Natural emulsion gels and lecithin-based sorbents: A potential treatment method for organic spills on surface waters

Peter Safieh, Erica Pensini, Alejandro Marangoni, Kristine Lamont, Saeed Mirzaee Ghazani, Nukhalu Callaghan-Patrachar, Michaela Strüder-Kypke, Fernanda Peyronel, Jay Chen, Braulio Macias Rodriguez

Research output: Contribution to journalArticlepeer-review


Natural sorbents for the removal of a free toluene phase from water were made using lecithin, food-grade oils (canola, sunflower, safflower and corn oil) and water, or lecithin, hydroxystearic acid (HSA) and canola oil, or lecithin, HSA and soy wax. Lecithin (5 g), food-grade oils (5 mL), and water (5 mL) formed emulsions, in which clusters of water droplets were dispersed in oil, as probed using confocal microscopy and cryo-scanning electron microscopy (cryo-SEM). These emulsions were gel-like, with shear elastic moduli (G’) greater than the shear viscous moduli (G”). Emulsion gels obtained with lecithin, canola oil and water could absorb up to 47% (volume based) of toluene freely floating on deionised water in 20 h. G’ increased from 1621 ± 203 Pa to 6372 ± 168 Pa upon mixing with up to 20% of toluene (volume based), and decreased to 2130 ± 376 Pa and to 846 ± 60 Pa with 33% and 47% toluene (volume based), respectively. However, the gels remained cohesive enough to be recovered from water even with 47% toluene, facilitating it removal. The gels lost instead cohesiveness with 67% of toluene. Similar trends were observed with all other food-grade oils used and in the presence of CaCl2 salt. With 35 g/L NaCl and 33% toluene gels less cohesive than with DI or CaCl2 salt. Optical microscopy showed that lecithin formed thick, heterogeneous films at the oil-water interface in the absence of toluene. Toluene addition to lecithin in canola decreased the interfacial tension (as probed with the pendant drop method), rendered the lecithin interfacial films homogeneous and improved the miscibility between the oil and the water phase, as observed through confocal microscopy. Toluene addition also affected the lamellar swelling of lecithin bilayers, which were studied using Wide and Small Angle X-ray Scattering (WAXS and SAXS). Addition of HSA or HSA and soy wax to the emulsion gels increased their shear viscoelastic moduli before and after mixing with toluene. Gels comprised of HSA (0.5 g), lecithin (4.5 g), canola oil (2.5 mL) and water (5 mL) or of HSA (0.5 g), lecithin (3 g), soy wax (1.5 g) and water (5 mL) could absorb approximately 10 mL of toluene (i.e. 67% of the lecithin gel volume) in 20 h. Addition of HSA also increased the cohesiveness of gels with toluene and 35 g/L NaCl.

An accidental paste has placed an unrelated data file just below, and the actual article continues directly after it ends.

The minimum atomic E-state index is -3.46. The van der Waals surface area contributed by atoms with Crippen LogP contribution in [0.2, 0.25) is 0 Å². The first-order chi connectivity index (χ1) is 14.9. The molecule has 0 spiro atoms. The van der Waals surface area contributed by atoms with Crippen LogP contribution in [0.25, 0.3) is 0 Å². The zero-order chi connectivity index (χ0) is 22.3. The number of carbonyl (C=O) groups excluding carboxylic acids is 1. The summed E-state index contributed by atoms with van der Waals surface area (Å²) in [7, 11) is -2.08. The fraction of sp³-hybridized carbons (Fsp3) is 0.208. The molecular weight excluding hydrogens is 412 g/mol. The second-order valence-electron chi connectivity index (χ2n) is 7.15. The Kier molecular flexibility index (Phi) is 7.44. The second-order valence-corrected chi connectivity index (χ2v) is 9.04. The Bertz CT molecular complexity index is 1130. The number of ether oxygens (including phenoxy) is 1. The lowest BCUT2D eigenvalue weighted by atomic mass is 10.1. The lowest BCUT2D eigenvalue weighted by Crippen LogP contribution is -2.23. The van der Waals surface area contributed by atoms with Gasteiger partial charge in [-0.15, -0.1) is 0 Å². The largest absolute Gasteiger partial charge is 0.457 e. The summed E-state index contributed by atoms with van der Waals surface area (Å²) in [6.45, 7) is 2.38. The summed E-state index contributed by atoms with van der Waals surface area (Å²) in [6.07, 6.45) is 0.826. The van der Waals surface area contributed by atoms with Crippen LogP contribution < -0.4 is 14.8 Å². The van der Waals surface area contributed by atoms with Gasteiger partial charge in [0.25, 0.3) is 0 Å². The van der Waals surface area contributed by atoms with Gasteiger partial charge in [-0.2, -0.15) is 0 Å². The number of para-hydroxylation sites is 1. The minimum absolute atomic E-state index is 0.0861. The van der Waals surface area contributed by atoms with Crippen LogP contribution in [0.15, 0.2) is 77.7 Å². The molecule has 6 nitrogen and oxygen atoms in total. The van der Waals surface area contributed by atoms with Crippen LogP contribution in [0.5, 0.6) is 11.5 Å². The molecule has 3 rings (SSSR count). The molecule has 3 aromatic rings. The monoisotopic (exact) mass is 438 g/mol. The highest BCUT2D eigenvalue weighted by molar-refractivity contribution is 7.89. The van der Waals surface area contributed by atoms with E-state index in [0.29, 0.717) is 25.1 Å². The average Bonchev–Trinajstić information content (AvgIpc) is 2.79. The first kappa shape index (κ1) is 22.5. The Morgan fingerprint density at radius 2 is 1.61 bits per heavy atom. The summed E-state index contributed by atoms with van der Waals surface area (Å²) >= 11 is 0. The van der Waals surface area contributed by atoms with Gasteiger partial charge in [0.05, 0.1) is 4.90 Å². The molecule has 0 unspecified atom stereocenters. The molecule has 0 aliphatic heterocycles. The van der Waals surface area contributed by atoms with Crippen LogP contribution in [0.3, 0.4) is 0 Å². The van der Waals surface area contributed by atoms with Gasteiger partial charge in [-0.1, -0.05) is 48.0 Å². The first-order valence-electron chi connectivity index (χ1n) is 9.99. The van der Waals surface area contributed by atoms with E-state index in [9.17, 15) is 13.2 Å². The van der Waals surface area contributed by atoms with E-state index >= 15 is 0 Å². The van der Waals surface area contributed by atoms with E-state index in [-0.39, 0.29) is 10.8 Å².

Original languageEnglish (US)
Pages (from-to)245-259
Number of pages15
JournalColloids and Surfaces A: Physicochemical and Engineering Aspects
StatePublished - Aug 5 2019
Externally publishedYes


  • Emulsion gels
  • Interfaces
  • Lecithin
  • Rheology
  • Sorption

ASJC Scopus subject areas

  • Surfaces and Interfaces
  • Physical and Theoretical Chemistry
  • Colloid and Surface Chemistry


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